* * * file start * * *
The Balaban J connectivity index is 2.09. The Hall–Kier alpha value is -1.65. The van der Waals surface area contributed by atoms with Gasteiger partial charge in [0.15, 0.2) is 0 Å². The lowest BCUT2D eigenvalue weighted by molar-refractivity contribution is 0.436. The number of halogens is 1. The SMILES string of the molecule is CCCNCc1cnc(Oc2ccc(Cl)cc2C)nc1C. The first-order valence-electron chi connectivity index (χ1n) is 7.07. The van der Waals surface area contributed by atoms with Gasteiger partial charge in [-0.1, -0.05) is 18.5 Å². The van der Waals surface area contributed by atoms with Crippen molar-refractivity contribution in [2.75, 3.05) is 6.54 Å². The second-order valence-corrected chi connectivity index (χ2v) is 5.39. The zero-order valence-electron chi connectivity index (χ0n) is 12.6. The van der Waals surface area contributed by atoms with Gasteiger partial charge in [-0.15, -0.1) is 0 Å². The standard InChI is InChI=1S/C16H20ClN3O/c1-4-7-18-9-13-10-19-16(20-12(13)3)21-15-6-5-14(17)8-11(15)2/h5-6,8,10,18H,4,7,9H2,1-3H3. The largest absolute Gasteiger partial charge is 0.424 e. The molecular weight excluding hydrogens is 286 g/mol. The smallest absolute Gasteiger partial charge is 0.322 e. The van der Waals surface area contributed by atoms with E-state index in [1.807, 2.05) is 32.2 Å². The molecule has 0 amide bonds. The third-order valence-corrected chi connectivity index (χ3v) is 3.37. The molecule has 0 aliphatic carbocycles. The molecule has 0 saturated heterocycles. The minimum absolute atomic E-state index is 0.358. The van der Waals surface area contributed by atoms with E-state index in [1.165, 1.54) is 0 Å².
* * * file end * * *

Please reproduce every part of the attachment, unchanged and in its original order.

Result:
The Balaban J connectivity index is 2.09. The Hall–Kier alpha value is -1.65. The van der Waals surface area contributed by atoms with Gasteiger partial charge in [0.15, 0.2) is 0 Å². The lowest BCUT2D eigenvalue weighted by molar-refractivity contribution is 0.436. The number of halogens is 1. The SMILES string of the molecule is CCCNCc1cnc(Oc2ccc(Cl)cc2C)nc1C. The first-order valence-electron chi connectivity index (χ1n) is 7.07. The van der Waals surface area contributed by atoms with Gasteiger partial charge in [-0.1, -0.05) is 18.5 Å². The van der Waals surface area contributed by atoms with Crippen molar-refractivity contribution in [2.75, 3.05) is 6.54 Å². The second-order valence-corrected chi connectivity index (χ2v) is 5.39. The zero-order valence-electron chi connectivity index (χ0n) is 12.6. The van der Waals surface area contributed by atoms with Gasteiger partial charge in [-0.15, -0.1) is 0 Å². The standard InChI is InChI=1S/C16H20ClN3O/c1-4-7-18-9-13-10-19-16(20-12(13)3)21-15-6-5-14(17)8-11(15)2/h5-6,8,10,18H,4,7,9H2,1-3H3. The largest absolute Gasteiger partial charge is 0.424 e. The molecular weight excluding hydrogens is 286 g/mol. The smallest absolute Gasteiger partial charge is 0.322 e. The van der Waals surface area contributed by atoms with E-state index in [1.807, 2.05) is 32.2 Å². The molecule has 0 amide bonds. The third-order valence-corrected chi connectivity index (χ3v) is 3.37. The molecule has 0 aliphatic carbocycles. The molecule has 0 saturated heterocycles. The minimum absolute atomic E-state index is 0.358. The van der Waals surface area contributed by atoms with E-state index in [1.165, 1.54) is 0 Å².